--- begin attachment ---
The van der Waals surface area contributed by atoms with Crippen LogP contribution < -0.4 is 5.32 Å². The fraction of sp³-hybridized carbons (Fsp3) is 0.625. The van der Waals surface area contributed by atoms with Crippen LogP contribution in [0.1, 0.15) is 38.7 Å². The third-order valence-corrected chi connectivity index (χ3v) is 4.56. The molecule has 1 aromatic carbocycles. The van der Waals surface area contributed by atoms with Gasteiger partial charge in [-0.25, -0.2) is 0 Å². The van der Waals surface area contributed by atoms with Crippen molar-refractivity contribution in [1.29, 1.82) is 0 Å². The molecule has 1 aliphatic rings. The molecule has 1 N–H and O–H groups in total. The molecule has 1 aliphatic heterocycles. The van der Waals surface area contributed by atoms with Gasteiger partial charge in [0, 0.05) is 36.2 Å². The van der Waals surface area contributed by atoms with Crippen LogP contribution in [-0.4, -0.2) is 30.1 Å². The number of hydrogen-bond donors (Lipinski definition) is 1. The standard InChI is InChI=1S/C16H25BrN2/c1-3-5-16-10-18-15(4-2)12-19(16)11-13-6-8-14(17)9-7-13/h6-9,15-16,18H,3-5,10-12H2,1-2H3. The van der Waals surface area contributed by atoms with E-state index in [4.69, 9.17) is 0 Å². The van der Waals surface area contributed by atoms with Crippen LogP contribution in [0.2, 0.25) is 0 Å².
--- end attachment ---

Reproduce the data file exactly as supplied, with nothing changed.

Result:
The van der Waals surface area contributed by atoms with Crippen LogP contribution < -0.4 is 5.32 Å². The fraction of sp³-hybridized carbons (Fsp3) is 0.625. The van der Waals surface area contributed by atoms with Crippen LogP contribution in [0.1, 0.15) is 38.7 Å². The third-order valence-corrected chi connectivity index (χ3v) is 4.56. The molecule has 1 aromatic carbocycles. The van der Waals surface area contributed by atoms with Gasteiger partial charge in [-0.25, -0.2) is 0 Å². The van der Waals surface area contributed by atoms with Crippen molar-refractivity contribution in [1.29, 1.82) is 0 Å². The molecule has 1 aliphatic rings. The molecule has 1 N–H and O–H groups in total. The molecule has 1 aliphatic heterocycles. The van der Waals surface area contributed by atoms with Gasteiger partial charge in [0, 0.05) is 36.2 Å². The van der Waals surface area contributed by atoms with Crippen LogP contribution in [-0.4, -0.2) is 30.1 Å². The number of hydrogen-bond donors (Lipinski definition) is 1. The standard InChI is InChI=1S/C16H25BrN2/c1-3-5-16-10-18-15(4-2)12-19(16)11-13-6-8-14(17)9-7-13/h6-9,15-16,18H,3-5,10-12H2,1-2H3. The van der Waals surface area contributed by atoms with E-state index in [4.69, 9.17) is 0 Å². The van der Waals surface area contributed by atoms with Crippen LogP contribution in [0.2, 0.25) is 0 Å².